Scotland, Britain, Europe: parallels with Eighteenth-Century political debate

Brown, R. (2018) Scotland, Britain, Europe: parallels with Eighteenth-Century political debate. Scottish Affairs, 27(1), pp. 54-62. (doi: 10.3366/scot.2018.0223)

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This article focuses on the controversial eighteenth-century Whig politician, John Wilkes (1725-97), his journalism and his reception in the Scottish periodical press, while considering parallels with current debates on Brexit and Scottish independence. Wilkes, seen by some at the time as a notorious rabble-rouser and a voracious Scotophobe, was nevertheless elected democratically (an unusual phenomenon at this time) to various political offices while campaigning for the freedom of the press. His outspoken attacks on the Scottish Prime Minister, Lord Bute, and associated insults to Scotland, prompted an angry response in the Scottish press and magnified the political divide between Scotland and England. If Wilkes represented ‘liberty’ to many English Whigs, he symbolised outspoken prejudice to many in Scotland. The article will examine some of Wilkes’s own pronouncements on the Scots in his North Briton magazine, alongside responses in the contemporary Scottish periodical press. The debates that Wilkes focuses on – Scotland’s so-called ‘rebellious’ nature and its unhelpful attachment to continental Europe – resonate with twenty-first-century political debates in illuminating ways.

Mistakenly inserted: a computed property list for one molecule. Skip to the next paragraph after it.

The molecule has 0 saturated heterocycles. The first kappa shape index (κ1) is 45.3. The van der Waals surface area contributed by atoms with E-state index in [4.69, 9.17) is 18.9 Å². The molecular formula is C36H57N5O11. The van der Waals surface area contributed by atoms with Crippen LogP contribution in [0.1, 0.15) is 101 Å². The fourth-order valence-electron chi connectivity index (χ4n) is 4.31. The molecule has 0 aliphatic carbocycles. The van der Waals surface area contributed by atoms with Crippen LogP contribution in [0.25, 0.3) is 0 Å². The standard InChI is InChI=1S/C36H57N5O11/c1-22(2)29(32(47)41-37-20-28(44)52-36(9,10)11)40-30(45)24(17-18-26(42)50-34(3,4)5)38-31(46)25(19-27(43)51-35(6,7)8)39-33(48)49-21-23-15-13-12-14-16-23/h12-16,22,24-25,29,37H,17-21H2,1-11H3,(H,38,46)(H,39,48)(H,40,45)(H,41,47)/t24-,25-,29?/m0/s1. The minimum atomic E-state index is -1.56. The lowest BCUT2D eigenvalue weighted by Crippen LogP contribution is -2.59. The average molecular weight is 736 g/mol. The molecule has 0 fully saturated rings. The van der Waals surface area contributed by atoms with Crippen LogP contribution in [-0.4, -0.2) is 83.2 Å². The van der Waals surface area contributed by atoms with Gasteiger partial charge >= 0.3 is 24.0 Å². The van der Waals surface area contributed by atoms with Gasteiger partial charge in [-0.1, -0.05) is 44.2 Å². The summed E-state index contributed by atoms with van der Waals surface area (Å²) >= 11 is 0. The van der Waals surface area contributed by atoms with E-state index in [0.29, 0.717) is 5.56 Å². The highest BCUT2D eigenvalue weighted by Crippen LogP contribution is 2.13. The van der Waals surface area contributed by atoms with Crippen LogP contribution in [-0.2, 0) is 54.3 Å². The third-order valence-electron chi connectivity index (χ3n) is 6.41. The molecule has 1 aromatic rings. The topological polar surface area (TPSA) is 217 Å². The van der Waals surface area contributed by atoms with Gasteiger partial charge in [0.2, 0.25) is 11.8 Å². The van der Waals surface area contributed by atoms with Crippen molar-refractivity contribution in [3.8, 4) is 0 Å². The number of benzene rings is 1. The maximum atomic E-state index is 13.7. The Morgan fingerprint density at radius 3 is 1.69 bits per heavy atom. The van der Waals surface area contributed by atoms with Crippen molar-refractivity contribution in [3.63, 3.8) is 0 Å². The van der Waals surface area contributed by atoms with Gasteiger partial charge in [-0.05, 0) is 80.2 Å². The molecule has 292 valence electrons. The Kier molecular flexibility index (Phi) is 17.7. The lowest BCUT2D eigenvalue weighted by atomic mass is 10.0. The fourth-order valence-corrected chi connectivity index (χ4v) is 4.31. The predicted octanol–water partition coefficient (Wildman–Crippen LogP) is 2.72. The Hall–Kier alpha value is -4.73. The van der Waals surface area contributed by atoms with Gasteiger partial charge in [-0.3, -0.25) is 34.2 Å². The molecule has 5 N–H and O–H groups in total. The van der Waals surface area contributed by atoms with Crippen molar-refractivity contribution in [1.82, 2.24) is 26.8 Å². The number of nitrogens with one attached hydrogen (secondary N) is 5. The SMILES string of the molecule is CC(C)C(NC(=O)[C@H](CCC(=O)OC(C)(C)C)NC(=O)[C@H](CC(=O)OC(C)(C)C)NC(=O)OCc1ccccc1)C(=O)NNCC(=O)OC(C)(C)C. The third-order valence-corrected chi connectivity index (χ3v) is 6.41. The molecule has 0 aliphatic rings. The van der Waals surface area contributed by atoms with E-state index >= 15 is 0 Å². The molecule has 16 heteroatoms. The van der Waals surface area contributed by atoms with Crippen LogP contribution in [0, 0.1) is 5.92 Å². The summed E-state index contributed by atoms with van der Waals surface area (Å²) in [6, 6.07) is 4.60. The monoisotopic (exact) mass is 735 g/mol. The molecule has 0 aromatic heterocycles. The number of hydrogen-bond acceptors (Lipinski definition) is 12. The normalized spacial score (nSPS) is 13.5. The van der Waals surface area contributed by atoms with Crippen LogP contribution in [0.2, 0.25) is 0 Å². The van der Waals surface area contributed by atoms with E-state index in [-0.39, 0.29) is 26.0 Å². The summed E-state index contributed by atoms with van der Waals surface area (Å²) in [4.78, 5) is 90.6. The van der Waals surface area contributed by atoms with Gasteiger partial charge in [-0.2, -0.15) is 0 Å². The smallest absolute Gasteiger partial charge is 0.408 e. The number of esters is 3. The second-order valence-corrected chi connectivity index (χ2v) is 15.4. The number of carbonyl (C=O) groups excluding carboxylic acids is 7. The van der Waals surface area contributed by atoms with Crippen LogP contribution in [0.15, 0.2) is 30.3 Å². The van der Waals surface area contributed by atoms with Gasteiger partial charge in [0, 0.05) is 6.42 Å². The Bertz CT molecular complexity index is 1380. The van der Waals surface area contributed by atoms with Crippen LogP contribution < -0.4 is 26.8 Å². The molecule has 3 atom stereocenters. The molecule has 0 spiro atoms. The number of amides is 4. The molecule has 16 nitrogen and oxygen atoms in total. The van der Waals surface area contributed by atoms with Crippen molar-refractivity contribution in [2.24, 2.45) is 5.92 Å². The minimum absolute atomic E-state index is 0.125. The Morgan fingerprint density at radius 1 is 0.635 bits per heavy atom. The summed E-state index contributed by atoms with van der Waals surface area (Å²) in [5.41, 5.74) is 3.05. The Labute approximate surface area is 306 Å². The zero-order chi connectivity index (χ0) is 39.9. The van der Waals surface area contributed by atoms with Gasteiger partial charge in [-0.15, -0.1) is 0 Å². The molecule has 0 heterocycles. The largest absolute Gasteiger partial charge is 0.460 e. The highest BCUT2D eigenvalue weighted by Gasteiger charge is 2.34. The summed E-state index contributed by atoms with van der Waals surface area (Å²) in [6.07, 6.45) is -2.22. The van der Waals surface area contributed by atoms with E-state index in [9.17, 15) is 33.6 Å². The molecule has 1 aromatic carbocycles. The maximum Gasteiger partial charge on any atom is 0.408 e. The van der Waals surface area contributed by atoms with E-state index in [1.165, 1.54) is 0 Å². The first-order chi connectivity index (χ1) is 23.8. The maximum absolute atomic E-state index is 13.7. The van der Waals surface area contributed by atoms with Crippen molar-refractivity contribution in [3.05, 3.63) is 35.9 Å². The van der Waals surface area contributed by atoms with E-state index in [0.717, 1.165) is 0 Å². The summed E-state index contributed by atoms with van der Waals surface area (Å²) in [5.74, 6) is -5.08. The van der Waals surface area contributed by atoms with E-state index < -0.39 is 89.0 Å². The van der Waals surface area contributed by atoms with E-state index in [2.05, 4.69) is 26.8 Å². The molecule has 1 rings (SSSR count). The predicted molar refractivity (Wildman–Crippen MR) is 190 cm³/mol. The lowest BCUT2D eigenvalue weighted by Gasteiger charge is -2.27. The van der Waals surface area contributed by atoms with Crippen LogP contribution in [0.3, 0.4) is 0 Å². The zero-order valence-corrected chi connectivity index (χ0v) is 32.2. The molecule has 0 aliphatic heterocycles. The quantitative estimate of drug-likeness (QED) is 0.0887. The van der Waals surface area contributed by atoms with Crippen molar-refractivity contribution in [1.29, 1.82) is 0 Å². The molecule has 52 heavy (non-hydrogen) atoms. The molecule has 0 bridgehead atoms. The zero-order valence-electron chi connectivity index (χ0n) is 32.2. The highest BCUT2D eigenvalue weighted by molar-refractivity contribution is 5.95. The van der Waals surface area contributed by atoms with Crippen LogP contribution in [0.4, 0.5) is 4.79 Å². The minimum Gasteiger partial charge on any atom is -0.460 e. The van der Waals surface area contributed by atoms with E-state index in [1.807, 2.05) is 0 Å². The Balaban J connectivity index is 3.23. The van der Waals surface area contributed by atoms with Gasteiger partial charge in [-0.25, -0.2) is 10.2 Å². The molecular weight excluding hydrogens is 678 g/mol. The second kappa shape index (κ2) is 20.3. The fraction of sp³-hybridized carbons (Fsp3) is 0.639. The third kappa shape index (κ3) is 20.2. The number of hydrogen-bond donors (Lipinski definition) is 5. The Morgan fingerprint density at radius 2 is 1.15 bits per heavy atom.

Item Type:Articles
Glasgow Author(s) Enlighten ID:Brown, Dr Rhona
Authors: Brown, R.
Subjects:D History General and Old World > D History (General) > D204 Modern History
P Language and Literature > PN Literature (General) > PN0441 Literary History
College/School:College of Arts > School of Critical Studies > Scottish Literature
Journal Name:Scottish Affairs
Publisher:Edinburgh University Press
ISSN (Online):2053-888X
Published Online:01 January 2018
Copyright Holders:Copyright © 2017 Edinburgh University Press
First Published:First published in Scottish Affairs 2017
Publisher Policy:Reproduced in accordance with the publisher copyright policy

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